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Manchester United face multi-million bill for fake bomb 'fiasco'

Manchester, United Kingdom: A fake bomb inside Old Trafford that forced the abandonment of Manchester United's last Premier League game of the season triggered angry calls Monday for action as the club faced a multi-million pound bill for the "fiasco".

As inquiries started into the incident which led to bomb disposal experts blowing up a mobile phone attached to a gas pipe, United vowed to reimburse the tickets of 75,000 fans who were evacuated Sunday ahead of the game against Bournemouth. They will also give them free entry to Tuesday's rearranged match against the south-coast side. That gesture alone could cost United more than three million pounds (3.8 million euros/$4.3 million). Tony Lloyd, Manchester's mayor and police and crime commissioner, said: "It is outrageous this situation arose.

"A full inquiry is required to urgently find out how this happened, why it happened and who will be held accountable. "This fiasco caused massive inconvenience to supporters who had come from far and wide to watch the match, wasted the time of huge numbers of police officers and the army's bomb squad, and unnecessarily put people in danger, as evacuating tens of thousands of people from a football stadium is not without risk."

Officials said a company which conducted a security exercise at Old Trafford had left the fake bomb -- a mobile phone attached to a gas pipe -- in a stadium toilet. The device was found just before Sunday's kick-off and the evacuation ordered. Army experts staged a "controlled explosion" before police announced that the suspect device was "incredibly lifelike" but "wasn't viable."

Greater Manchester police assistant chief constable John O'Hare said: "On appearance this device was as real as could be, and the decision to evacuate the stadium was the right thing to do, until we could be sure that people were not at risk." United's vice-chairman Ed Woodward said an investigation would be launched to guide "future actions and decisions."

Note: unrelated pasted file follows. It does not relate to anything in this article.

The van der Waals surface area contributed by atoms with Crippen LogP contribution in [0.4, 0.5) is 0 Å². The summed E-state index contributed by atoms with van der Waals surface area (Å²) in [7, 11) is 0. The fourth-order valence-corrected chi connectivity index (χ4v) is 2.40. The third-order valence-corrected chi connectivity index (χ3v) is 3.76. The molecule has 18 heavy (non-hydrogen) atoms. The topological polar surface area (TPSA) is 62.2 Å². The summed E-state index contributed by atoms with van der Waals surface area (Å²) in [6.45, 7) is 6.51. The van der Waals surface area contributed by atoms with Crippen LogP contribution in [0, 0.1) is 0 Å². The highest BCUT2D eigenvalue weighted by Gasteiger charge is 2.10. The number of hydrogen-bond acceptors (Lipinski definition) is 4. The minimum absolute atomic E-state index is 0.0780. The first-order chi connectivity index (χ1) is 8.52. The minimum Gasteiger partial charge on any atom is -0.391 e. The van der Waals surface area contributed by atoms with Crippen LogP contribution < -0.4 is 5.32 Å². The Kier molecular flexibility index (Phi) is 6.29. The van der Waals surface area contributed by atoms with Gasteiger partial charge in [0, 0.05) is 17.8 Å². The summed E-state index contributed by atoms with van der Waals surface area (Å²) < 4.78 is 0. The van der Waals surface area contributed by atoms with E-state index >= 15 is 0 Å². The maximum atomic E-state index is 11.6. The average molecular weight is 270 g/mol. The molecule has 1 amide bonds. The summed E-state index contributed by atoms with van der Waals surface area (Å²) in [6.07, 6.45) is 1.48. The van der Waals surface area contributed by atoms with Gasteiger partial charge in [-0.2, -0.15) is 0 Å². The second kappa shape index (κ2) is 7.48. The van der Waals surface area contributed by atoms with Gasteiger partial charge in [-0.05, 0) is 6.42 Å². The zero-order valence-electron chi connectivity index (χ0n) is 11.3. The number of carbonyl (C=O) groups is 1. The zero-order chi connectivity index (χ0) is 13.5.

British media named the company that left the device in the stadium as Security Search Management and Solutions. They said the firm had staged a training exercise for sniffer dogs at Old Trafford but left the fake bomb behind. Christopher Reid, owner of Security Search Management, told the Daily Mail his company was "getting the blame" for the fake bomb but refused to make any comment until after he had spoken with Manchester United.

Fan disappointment
The incident left a number of spectators deeply disappointed. About 3,500 Bournemouth fans made a 500-mile (800-kilometre) round trip to Manchester to see their club's first league game at Old Trafford. Bournemouth manager Eddie Howe told the local Daily Echo newspaper: "It was a real anti-climax to a day everyone had been looking forward to.

"But all those disappointments and emotions really go out of the window when you think about the supporters and everything they have put into the day -- financial costs, time, effort." Sam Stride, a United supporter from Bristol, said: "Unbelievable. This is the first time I have been to Old Trafford to see a game. My mate and I have known each other for 63 years and we travelled up from Bristol together.

We sat in the Stretford End for about five seconds before they asked us to leave. It's very disappointing." Sunday's incident was United's second security scare of the week after their team bus was attacked by West Ham United fans on Tuesday. The Manchester United Supporters Trust said it had raised the money for a fan who had travelled from Sierra Leone to see his first Old Trafford game to get a ticket for next Saturday's FA Cup final against Crystal Palace at Wembley.

The trust said it had rearranged flights and found hotels for the Africa fan, named only as Moses. Players from the two teams were already on the pitch when the game was cancelled and were quickly led back to the dressing rooms. "What happened in Old Trafford this Sunday left all of us who were there absolutely shocked," United's Spanish midfielder Juan Mata wrote in a blog on the club website.

"It helped not to spread panic around, although all of us had a very odd feeling; something like strain mixed with a lack of understanding. "I feel sorry for all those people who had to go back home without watching the game," Mata said. "There's been nerves and tension," United midfielder Ander Herrera told Spanish radio of the evacuation.

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